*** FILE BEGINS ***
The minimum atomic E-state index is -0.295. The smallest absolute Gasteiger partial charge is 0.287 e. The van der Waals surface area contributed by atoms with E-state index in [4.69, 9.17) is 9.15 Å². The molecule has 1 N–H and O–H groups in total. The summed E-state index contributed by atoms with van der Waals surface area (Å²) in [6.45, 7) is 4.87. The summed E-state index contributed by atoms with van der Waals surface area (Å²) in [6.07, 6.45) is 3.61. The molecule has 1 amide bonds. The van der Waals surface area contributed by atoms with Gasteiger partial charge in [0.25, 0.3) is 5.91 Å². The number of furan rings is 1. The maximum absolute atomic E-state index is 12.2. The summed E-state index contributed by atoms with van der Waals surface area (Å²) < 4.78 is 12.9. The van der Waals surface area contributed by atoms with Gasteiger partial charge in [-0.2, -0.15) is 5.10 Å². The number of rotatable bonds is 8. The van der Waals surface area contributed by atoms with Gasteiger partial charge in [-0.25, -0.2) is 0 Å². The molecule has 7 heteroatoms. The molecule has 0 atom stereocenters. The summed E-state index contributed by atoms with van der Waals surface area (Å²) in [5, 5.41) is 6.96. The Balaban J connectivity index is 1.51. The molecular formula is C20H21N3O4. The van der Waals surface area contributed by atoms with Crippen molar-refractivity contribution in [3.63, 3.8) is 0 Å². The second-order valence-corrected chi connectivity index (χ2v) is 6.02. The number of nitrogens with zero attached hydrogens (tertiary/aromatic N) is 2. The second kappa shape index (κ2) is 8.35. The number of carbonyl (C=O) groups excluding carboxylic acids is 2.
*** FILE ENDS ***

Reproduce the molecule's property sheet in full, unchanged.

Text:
The minimum atomic E-state index is -0.295. The smallest absolute Gasteiger partial charge is 0.287 e. The van der Waals surface area contributed by atoms with E-state index in [4.69, 9.17) is 9.15 Å². The molecule has 1 N–H and O–H groups in total. The summed E-state index contributed by atoms with van der Waals surface area (Å²) in [6.45, 7) is 4.87. The summed E-state index contributed by atoms with van der Waals surface area (Å²) in [6.07, 6.45) is 3.61. The molecule has 1 amide bonds. The van der Waals surface area contributed by atoms with Gasteiger partial charge in [0.25, 0.3) is 5.91 Å². The number of furan rings is 1. The maximum absolute atomic E-state index is 12.2. The summed E-state index contributed by atoms with van der Waals surface area (Å²) < 4.78 is 12.9. The van der Waals surface area contributed by atoms with Gasteiger partial charge in [-0.2, -0.15) is 5.10 Å². The number of rotatable bonds is 8. The van der Waals surface area contributed by atoms with Gasteiger partial charge in [-0.25, -0.2) is 0 Å². The molecule has 7 heteroatoms. The molecule has 0 atom stereocenters. The summed E-state index contributed by atoms with van der Waals surface area (Å²) in [5, 5.41) is 6.96. The Balaban J connectivity index is 1.51. The molecular formula is C20H21N3O4. The van der Waals surface area contributed by atoms with Crippen molar-refractivity contribution in [3.63, 3.8) is 0 Å². The second-order valence-corrected chi connectivity index (χ2v) is 6.02. The number of nitrogens with zero attached hydrogens (tertiary/aromatic N) is 2. The second kappa shape index (κ2) is 8.35. The number of carbonyl (C=O) groups excluding carboxylic acids is 2.